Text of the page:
Best Practices for Non-Profit Organizations

The following is a Q&A with our Customer Success Team around what a Non-Profit Organizations using Copper should consider.

How might a Non-Profit Organization use leads, people, companies and/or opportunities?

A non-profit might define the essential Copper records in the following ways:

Leads: Potential donors or potential end users

Companies: Donor organizations, end user organizations, and vendor/board contacts

People: Current and past donors, current and past end users, and current and past vendor/board contacts

Opportunities: Donor revenue, end user revenue, and business development

How will a non-profit organization structure it's pipeline?

You might benefit from multiple pipelines. Possible pipelines could include one for securing donors, one for the people who benefit from your non-profit's initiatives, and one for your non-profit's business development initiatives. Take a look at some suggested pipeline stages below:

  • In your Donor Pipeline, you might have the following stages: Qualified > Presentation > Follow Up > Contract Sent > Contract Signed > Written Disclosure Provided
    • You could use tags to add donation specifics
  • In your End-User pipeline, you might have the following stages: Qualified > Pitch > Follow Up > Enrollment Documents Sent > Enrollment Documents Signed
    • You could use tags to indicate the specific service they’re participating in
  • In your Business Development pipeline, you might have the following stages: Qualified > Presentation > Follow Up > Contract Sent > Contract Signed

When you close out an opportunity in your pipeline, you'll move it to either the won, lost or abandoned buckets. You might define these as follows:

  • Won - Working together
  • Lost - Not going to work together
  • Abandoned - On hold with a scheduled follow up task

What custom fields should a non-profit organization add to records?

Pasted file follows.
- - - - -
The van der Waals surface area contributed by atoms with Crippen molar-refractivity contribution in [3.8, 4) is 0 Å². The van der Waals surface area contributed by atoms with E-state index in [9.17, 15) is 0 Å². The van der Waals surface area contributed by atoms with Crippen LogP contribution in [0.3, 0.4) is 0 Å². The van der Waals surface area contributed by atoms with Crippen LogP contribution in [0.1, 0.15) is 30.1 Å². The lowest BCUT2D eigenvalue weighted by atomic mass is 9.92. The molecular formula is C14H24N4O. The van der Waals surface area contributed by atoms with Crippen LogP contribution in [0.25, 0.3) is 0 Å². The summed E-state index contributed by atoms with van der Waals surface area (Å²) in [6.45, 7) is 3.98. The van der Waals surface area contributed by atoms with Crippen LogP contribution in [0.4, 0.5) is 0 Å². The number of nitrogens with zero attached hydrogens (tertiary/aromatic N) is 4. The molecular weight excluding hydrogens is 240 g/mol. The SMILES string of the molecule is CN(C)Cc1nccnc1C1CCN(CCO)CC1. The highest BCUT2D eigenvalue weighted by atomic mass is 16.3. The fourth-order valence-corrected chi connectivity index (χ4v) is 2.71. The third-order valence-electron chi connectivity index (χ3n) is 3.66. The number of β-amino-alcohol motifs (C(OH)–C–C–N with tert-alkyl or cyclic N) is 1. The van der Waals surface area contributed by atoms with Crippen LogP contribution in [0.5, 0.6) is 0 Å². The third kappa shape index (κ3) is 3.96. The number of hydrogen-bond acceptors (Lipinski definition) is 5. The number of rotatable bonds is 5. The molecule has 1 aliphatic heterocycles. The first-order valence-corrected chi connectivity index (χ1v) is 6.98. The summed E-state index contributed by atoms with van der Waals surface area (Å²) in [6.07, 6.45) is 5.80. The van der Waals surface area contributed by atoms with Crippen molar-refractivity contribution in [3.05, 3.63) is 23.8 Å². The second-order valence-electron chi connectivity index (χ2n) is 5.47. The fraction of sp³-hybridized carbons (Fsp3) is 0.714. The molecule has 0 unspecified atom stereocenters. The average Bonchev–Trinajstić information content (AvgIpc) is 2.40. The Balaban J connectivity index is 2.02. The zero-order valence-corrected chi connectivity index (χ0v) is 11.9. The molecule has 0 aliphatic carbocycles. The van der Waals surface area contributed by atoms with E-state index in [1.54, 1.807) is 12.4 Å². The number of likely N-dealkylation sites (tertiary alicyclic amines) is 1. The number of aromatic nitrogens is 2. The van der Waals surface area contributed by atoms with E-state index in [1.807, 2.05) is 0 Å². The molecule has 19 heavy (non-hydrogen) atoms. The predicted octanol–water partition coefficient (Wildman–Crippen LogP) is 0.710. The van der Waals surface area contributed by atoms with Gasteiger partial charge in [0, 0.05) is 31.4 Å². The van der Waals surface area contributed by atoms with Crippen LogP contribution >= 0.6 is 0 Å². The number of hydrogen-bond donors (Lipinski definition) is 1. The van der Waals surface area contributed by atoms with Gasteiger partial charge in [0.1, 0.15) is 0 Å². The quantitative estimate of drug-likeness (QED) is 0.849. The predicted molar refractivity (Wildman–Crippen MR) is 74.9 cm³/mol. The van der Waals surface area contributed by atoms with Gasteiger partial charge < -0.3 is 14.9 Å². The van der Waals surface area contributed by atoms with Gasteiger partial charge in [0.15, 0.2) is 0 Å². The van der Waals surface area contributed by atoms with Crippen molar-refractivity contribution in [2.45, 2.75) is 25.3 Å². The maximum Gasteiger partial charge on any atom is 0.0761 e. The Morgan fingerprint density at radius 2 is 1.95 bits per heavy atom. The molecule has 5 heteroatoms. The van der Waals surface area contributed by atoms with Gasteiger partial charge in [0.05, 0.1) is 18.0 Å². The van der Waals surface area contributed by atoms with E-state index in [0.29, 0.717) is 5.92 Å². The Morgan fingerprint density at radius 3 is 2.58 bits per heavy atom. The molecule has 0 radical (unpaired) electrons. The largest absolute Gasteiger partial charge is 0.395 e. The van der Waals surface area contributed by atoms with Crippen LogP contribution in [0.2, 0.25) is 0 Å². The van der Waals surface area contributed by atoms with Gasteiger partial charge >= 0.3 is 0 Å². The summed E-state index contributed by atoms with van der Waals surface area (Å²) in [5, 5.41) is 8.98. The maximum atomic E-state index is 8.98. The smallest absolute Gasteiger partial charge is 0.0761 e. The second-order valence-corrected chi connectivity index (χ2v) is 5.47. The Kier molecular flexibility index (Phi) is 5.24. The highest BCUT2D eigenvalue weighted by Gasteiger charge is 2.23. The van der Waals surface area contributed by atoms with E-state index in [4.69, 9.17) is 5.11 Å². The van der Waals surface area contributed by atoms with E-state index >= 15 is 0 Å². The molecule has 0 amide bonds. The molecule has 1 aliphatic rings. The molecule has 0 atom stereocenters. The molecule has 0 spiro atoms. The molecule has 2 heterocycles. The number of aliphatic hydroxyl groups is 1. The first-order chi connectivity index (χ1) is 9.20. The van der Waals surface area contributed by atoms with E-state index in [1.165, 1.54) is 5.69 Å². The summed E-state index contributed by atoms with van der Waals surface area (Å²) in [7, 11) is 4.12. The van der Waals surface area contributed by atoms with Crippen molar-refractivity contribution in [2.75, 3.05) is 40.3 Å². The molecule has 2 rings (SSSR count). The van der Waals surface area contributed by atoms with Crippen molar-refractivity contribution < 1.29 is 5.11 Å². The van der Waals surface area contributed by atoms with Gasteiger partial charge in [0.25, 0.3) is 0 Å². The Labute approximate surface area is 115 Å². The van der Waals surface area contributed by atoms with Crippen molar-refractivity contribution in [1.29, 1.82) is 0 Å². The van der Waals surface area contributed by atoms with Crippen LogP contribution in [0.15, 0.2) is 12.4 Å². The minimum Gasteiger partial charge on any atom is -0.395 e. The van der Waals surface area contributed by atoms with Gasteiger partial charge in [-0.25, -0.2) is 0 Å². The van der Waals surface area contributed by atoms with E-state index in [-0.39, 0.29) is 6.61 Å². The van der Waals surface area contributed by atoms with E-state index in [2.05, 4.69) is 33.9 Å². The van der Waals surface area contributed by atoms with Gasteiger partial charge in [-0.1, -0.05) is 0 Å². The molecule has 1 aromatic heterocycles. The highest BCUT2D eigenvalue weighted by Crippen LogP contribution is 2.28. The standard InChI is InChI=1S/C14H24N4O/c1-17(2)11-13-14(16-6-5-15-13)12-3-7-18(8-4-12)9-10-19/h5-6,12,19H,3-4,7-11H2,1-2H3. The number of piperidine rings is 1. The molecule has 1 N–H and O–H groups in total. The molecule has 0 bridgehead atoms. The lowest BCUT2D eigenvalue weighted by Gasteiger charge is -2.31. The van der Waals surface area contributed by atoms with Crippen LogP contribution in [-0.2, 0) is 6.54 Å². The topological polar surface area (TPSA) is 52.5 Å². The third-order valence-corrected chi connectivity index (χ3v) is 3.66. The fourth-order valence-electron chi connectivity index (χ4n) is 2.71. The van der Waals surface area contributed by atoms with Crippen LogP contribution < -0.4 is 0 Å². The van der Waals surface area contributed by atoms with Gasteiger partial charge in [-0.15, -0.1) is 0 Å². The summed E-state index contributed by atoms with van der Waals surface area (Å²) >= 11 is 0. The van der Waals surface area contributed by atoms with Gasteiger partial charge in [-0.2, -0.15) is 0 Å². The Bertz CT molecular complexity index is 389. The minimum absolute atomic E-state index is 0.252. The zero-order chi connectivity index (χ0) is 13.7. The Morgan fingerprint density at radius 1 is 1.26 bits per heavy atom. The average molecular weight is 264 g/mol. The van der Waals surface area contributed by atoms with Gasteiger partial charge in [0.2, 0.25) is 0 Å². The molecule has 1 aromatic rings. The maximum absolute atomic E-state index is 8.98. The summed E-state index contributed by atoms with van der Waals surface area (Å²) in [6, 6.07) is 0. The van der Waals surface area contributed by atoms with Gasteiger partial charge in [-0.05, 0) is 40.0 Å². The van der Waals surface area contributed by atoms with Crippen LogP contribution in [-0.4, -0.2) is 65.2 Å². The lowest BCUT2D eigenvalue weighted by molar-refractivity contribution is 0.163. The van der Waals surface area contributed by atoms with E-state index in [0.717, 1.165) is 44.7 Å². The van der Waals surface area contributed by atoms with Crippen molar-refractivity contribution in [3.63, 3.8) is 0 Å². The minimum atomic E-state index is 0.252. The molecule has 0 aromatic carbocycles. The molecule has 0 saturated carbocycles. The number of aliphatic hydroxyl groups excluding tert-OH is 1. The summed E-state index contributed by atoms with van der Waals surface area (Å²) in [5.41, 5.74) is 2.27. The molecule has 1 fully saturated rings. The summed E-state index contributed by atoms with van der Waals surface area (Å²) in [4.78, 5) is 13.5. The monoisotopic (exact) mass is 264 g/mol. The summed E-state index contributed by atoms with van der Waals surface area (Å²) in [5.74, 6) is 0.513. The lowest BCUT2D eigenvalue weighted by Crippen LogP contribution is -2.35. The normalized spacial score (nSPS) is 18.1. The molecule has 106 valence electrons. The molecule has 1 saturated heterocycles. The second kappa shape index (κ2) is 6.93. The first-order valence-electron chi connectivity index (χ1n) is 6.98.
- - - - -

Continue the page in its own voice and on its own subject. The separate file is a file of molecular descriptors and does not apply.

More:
Custom fields help you add context to your records and collect data that can be useful in your reports.

On a person record, might want to indicate who this person is to your org:

Persona (multi-select dropdown)

  • Donor
  • End User
  • Vendor
  • Board Member

On an opportunity record, you might want to bucket how donations are structured:

Donation Type (multi-select dropdown)

  • Financial
  • Volunteer Time
  • Services or Goods

On a lead record, you might want to edit your 'Source' field to include the following custom sources:

Sources

  • Purchased Donor List
  • Community Outreach
  • Local Event
  • Referral

On a lead record, you might want to create a record that lends context to how you'd get to the point of qualification, where you want to convert the lead to a person:

Conversion Point

  • Potential donor is interested in supporting
  • Potential board member is interested in joining
  • Potential end user is interested in working together
  • Potential vendor is interested in participating in an event (convert but do not create opp)

How should a non-profit organization structure its visibility permissions?

You may want to maintain full visibility for all company users.  If you want to keep donation values private, you could utilize team permissions to restrict certain pipelines from being accessed by certain teams of company users.

What reports should a non-profit organization pay attention to? 

You might create a custom report to track event attendance or see if you're meeting your donation targets. 

What integrations could benefit a non-profit organization?

  • Event attending via eventbrite
  • Mailchimp
  • Or you could create a custom integration using Zapier: If a field is updated, trigger outreach.

Still have questions?

Still have questions? Ask in our Community, and get answers from our Customer Success Team as well as fellow users.

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